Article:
Anyway, the challenge for this past week was to use a random title generator and write a story from that. The generator gave five titles and I went with the first one that gave a strong mental image. Ended up being not too bad, I think it worked better in the present tense.
That's about all I have to say on his one, hope you enjoy.
At the Gunfighter with a Gambit
I push through the doors to the Gunfighter, letting them swing closed as I make my way through the saloon. I already know where McKenzie is.
Everything stops when I kick open the door to his private dining room. Waitresses with drinks, men paying cards or darts, even the music grinds to a halt.
I step into the room. When one of McKenzie’s men tries to stop me I slow only long enough to clock him with my pistol. He falls to the floor clutching at his mouth and trying to hold in the blood and teeth.
I slam my gun onto the table, scattering money and sending cards flying.
McKenzie looks up at me past the brim of his hat.
“Boys,” he says to the two men at the table. “Take a walk.”
They look at me then back at McKenzie. No one moves.
He picks up my gun.
“Take,” he says and cocks the hammer. “A walk.”
The room empties.
One of them was smart enough to shut the door on his way out. I could hear the music pick back up and knew we’d be left alone.
McKenzie still held my gun.
“Pretty stupid move, giving up your gun. I’d heard better of you.”
“Those bounties were business,” I say. “I don’t usually care what my mark has to say.”
“So this is personal then? I’m honored.”
“You killed my father. You’re damn right it’s personal.”
He threw back his head laughing and I could see the grey streaking his red hair.
“Kid I’ve killed a lot of people, and I’m too damn old for shootouts in the square. Why do you think I settled down? These days I’m usually napping at the stroke of noon.”
“I don’t care how old you are, you’re still going to duel me.”
“Tell you what, let’s compromise.”
He released the hammer and flicked open the chamber, emptying all but one bullet with a smooth efficiency that belies his age. I didn’t doubt for a second that he could still duel.
He just didn’t want to.
“You know roulette?” He asks.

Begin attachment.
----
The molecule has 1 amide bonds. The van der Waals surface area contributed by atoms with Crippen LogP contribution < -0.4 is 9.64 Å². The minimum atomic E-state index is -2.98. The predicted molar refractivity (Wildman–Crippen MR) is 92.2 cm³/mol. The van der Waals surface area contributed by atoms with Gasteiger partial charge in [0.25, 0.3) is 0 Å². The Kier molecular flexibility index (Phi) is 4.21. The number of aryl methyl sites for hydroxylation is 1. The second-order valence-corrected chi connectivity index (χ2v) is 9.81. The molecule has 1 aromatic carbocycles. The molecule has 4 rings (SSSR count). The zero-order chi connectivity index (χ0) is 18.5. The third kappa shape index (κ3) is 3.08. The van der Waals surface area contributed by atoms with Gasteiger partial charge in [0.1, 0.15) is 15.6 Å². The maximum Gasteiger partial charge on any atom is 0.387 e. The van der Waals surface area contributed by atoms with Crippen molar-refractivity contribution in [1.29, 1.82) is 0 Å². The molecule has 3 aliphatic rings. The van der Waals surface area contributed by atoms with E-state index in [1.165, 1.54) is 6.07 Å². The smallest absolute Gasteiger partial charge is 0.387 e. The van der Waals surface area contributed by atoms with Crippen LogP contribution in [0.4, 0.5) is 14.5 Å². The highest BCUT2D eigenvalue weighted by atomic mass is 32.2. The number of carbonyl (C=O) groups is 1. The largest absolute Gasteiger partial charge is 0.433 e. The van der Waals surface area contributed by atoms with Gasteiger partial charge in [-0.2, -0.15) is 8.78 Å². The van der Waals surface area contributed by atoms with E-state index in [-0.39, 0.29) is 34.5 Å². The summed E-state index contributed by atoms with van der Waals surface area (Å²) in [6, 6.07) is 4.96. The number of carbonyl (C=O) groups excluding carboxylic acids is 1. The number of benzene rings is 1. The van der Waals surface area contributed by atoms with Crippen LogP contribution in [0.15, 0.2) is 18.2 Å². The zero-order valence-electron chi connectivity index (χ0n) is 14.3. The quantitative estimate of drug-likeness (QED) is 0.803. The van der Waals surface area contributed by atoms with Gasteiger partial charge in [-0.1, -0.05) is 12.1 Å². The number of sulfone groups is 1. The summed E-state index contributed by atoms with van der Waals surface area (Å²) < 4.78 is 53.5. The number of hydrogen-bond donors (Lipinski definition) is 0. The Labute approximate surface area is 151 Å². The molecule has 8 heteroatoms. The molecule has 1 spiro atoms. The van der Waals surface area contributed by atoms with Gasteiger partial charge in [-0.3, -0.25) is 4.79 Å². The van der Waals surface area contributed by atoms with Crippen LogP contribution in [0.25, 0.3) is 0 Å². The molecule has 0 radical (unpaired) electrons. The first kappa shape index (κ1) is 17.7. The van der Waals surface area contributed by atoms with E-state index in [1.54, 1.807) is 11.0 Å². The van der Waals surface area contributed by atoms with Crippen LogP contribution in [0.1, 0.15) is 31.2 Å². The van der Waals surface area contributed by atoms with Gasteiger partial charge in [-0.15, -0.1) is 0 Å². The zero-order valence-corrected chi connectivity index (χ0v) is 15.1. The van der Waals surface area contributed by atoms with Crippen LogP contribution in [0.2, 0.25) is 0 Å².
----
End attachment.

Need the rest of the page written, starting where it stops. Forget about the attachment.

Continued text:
I decided to humor him.
I sat down at the table. “Who goes first?”
He gestured at the table.
“Why not let the cards decide?”
“One spin of the barrel?”
“High card wins, low card shoots?”
I sit down.
McKenzie clears the table and shuffled the cards. I cut the deck and motion for him to draw first. He shrugs and we both take a card.
Ten versus four.
I spin the chamber of my gun and put the barrel to my head. The hammer cocks back and lands with a hollow click.
As we draw again McKenzie speaks.
“I recognize this gun.”
Five versus jack.
“You should,” I say as the gun clicks harmlessly in his hand. “It was my father’s gun.”
Six versus eight.
“Your father was a sheriff, tried to stop me from robbing a bank.” The gun clicks in his hand again.
Nine versus four.
“He was,” I said after the gun hit another empty chamber in my hands.
King versus ace.
“Did you know that he was a made man?” The gun hits a fifth empty slot and he set it back down.
I don’t say anything as we draw our last cards. I look at the queen in my hand and watch McKenzie show me what he had drawn.
A two lands on the table.
I watch him pick up the gun and cock it for the sixth and final time.
Before putting it to his head he says.
“Your father was supposed to chase us out of town, you know. We were going to give him his cut after he made the chase look real. But when we were out there he got greedy and stupid, tried to take it all for himself. He tried to kill me with this gun.”
McKenzie points the gun at me and fires.
I don’t flinch as the smoke clears.
McKenzie looks at me dumbfounded for a moment before going for his own gun at his hip.
I drop the derringer out of my sleeve and shoot him before he can draw.
The force of the bullet knocks him back and he falls to the floor.
I kneel down beside him, taking my gun from his limp hand.
His mouth moves, but the bullet had torn into his throat and no sound came out. I can tell what he was trying to ask.
“I knew all that about my father, I followed him and saw the whole thing. I saw you try to shortchange him, and I saw your men get ready to shoot him in the back. My father may not have been a good man, but at least he was better than you.”
McKenzie coughs blood and reaches for my gun.
“I loaded my gun with blanks. Guess I’m not as stupid as you thought I was.”